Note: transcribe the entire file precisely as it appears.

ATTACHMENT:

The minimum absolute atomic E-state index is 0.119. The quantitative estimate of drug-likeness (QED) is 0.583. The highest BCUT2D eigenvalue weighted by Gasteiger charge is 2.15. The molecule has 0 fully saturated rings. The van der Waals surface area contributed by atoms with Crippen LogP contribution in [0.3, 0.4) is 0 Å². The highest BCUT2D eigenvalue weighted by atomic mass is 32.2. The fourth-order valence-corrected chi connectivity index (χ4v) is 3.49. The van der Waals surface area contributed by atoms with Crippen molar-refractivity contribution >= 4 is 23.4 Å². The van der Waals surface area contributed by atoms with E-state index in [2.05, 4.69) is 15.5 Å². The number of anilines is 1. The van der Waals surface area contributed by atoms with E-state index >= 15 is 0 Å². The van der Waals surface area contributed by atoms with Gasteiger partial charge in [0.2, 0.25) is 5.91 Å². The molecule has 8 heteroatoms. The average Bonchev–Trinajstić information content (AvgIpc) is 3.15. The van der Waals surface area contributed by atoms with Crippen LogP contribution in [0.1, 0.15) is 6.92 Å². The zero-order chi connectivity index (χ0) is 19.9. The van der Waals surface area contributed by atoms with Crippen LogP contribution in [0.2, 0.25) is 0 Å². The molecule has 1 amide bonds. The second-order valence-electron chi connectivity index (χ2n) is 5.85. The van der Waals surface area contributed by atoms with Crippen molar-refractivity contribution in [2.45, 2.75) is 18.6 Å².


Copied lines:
The minimum absolute atomic E-state index is 0.119. The quantitative estimate of drug-likeness (QED) is 0.583. The highest BCUT2D eigenvalue weighted by Gasteiger charge is 2.15. The molecule has 0 fully saturated rings. The van der Waals surface area contributed by atoms with Crippen LogP contribution in [0.3, 0.4) is 0 Å². The highest BCUT2D eigenvalue weighted by atomic mass is 32.2. The fourth-order valence-corrected chi connectivity index (χ4v) is 3.49. The van der Waals surface area contributed by atoms with Crippen molar-refractivity contribution >= 4 is 23.4 Å². The van der Waals surface area contributed by atoms with E-state index in [2.05, 4.69) is 15.5 Å². The number of anilines is 1. The van der Waals surface area contributed by atoms with E-state index >= 15 is 0 Å². The van der Waals surface area contributed by atoms with Gasteiger partial charge in [0.2, 0.25) is 5.91 Å². The molecule has 8 heteroatoms. The average Bonchev–Trinajstić information content (AvgIpc) is 3.15. The van der Waals surface area contributed by atoms with Crippen LogP contribution in [0.1, 0.15) is 6.92 Å². The zero-order chi connectivity index (χ0) is 19.9. The van der Waals surface area contributed by atoms with Crippen LogP contribution in [0.2, 0.25) is 0 Å². The molecule has 1 amide bonds. The second-order valence-electron chi connectivity index (χ2n) is 5.85. The van der Waals surface area contributed by atoms with Crippen molar-refractivity contribution in [2.45, 2.75) is 18.6 Å².